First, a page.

Forum for Science, Industry and Business

Sponsored by:     3M 
Search our Site:


Umeå researchers have mapped the dams of the world


More than half of the world’s large rivers are fragmented and regulated by dams. The largest and the most biologically and geographically diverse rivers are all affected. This is shown by a global study that is published in this week’s issue of the journal Science.

Behind the study are Christer Nilsson, Cathy Reidy and Mats Dynesius at Umeå University and Carmen Revenga at The Nature Conservancy in the U.S.

Humans have drastically changed many rivers by impoundments and diversions to meet the needs of water, energy and transportation. Such exploitation belongs among the most dramatic, deliberate impacts that humans have had on the natural environment. Many of the ecological effects of dams are relatively well known. Despite this fact, there has so far not been any overview of how this impact is distributed globally.

The Umeå based research group now presents an overview of how the world’s large rivers are regulated and fragmented by dams. The researchers examined the world’s rivers with a mean annual flow of at least 350 m3/s (e.g., larger than the Torne River in northern Sweden). The only regions for which accurate data have not been available are Indonesia and a small part of Malaysia.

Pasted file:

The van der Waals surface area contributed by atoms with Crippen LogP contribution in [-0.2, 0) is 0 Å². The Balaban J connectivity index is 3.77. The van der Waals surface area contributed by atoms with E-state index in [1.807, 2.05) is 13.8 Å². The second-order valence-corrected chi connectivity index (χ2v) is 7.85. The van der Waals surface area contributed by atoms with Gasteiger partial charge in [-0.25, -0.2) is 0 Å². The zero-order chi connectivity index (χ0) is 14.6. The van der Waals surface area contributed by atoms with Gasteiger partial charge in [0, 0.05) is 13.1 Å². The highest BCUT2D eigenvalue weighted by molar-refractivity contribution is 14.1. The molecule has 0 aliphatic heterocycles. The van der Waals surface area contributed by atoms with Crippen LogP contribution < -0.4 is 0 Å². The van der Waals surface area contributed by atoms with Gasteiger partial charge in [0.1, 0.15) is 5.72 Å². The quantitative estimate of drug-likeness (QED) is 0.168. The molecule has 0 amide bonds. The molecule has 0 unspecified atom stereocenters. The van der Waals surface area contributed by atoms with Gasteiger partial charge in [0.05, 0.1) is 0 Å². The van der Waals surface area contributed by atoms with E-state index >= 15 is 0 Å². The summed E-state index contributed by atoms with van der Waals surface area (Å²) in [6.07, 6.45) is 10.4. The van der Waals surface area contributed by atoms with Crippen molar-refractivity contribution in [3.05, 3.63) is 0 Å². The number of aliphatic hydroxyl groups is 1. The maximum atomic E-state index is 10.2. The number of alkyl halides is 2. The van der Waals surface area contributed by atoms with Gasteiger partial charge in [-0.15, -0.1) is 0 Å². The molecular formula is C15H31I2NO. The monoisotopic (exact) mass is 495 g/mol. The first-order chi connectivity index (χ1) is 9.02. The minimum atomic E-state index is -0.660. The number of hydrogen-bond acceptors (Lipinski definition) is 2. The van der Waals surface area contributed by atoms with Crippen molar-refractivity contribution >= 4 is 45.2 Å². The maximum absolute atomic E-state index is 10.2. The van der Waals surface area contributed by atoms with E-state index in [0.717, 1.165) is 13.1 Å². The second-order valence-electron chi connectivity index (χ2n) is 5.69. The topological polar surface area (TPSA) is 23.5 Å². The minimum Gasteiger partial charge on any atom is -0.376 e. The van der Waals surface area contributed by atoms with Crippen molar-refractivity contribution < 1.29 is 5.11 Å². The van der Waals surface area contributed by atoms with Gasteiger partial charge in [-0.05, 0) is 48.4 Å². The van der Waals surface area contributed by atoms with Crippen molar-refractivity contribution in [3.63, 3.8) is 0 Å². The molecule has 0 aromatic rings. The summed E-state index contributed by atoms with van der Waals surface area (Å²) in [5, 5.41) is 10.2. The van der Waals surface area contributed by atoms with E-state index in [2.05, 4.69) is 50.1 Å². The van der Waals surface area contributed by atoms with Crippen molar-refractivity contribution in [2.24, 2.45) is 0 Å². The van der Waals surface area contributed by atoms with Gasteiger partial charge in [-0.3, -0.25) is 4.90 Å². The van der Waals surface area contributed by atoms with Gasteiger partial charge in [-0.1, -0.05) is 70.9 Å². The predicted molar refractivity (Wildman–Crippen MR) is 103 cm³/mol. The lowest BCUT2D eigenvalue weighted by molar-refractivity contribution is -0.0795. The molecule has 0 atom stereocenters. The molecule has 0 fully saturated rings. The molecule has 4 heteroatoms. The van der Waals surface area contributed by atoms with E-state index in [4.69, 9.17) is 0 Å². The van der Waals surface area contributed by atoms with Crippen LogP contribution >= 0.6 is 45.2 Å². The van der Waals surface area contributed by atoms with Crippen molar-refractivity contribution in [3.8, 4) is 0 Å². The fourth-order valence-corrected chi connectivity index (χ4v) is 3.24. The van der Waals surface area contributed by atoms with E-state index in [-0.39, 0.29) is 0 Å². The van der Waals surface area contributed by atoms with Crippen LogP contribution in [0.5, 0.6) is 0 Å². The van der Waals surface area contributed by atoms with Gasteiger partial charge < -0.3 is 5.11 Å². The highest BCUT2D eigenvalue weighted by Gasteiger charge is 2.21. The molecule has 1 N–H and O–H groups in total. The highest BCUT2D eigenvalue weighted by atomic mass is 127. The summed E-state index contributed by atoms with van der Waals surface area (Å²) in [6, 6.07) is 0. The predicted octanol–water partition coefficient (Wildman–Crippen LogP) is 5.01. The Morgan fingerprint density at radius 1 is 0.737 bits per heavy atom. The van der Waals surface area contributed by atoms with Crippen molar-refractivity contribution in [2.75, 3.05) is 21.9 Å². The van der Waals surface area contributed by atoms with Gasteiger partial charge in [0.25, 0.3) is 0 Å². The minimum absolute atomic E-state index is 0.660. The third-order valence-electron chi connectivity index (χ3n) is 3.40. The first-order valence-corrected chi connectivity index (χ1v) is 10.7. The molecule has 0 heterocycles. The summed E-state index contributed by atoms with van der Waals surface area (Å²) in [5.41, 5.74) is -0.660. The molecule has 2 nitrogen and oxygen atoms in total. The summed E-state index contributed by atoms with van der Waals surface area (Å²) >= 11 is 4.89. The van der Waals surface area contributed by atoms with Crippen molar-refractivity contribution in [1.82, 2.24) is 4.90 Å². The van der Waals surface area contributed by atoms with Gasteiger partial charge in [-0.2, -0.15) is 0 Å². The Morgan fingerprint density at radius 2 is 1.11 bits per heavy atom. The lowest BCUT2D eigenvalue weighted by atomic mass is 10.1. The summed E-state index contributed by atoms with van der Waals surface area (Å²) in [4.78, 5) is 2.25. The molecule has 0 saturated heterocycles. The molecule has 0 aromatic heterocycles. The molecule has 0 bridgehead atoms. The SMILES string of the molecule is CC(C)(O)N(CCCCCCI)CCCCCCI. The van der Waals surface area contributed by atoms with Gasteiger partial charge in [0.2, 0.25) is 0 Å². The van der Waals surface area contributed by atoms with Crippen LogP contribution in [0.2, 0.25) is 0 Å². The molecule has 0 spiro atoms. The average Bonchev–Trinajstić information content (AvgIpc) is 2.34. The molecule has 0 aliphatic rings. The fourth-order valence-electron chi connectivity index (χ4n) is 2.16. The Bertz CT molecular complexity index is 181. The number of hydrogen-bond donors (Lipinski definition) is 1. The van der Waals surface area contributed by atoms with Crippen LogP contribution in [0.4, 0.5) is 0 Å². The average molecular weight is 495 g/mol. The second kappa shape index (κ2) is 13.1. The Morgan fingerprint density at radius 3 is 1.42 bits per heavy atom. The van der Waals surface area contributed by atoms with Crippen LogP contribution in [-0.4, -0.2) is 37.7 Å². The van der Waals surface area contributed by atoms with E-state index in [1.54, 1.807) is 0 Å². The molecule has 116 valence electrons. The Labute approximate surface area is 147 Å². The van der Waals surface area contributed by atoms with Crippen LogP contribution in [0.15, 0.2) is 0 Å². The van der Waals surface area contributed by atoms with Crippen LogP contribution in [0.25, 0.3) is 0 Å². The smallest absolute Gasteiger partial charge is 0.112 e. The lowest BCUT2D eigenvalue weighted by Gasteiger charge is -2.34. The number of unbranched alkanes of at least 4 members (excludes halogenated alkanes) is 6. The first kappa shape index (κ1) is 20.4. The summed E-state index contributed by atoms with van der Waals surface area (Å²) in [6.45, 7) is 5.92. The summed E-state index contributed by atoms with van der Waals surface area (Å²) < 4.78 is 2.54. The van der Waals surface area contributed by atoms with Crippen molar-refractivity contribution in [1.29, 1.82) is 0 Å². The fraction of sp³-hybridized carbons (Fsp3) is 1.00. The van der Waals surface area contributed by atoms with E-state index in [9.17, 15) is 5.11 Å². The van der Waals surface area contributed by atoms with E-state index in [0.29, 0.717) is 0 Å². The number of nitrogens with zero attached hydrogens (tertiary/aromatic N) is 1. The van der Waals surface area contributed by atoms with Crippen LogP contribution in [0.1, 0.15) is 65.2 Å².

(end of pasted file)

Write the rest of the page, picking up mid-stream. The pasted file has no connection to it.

The study shows that flow in 172 of the 292 largest rivers is regulated by dams. This number would be larger if irrigation were included. There are dams in the world’s 21 largest rivers and in the eight rivers that are biologically and geographically most diverse. The rivers in temperate forests and savannahs belong to the highest impact class, whereas many rivers in the tundra and in northern coniferous forests still remain free-flowing.

– When comparing continents, Europe has the highest proportion of strongly impacted rivers whereas Australia, including New Zealand and Papua New Guinea, has the largest proportion of free-flowing rivers. Overall, the degree of impact relates to population density and economic development. The few river systems that buck this trend are in places such as northern Canada, where dams were built in sparsely populated areas for the export of electricity and/or water, says Christer Nilsson.

Today, there are more than 45 000 dams over 15 meters high and that together can store more than 6500 km3 of water. This equals 15 percent of the annual freshwater runoff in the world. Over 300 dams are considered giants, over 150 meters high or storing more than 25 km3 of water. The recently built Three Gorges dam on the Yangtze River in China is the largest – 181 meters high and with a storage capacity of over 39 km3.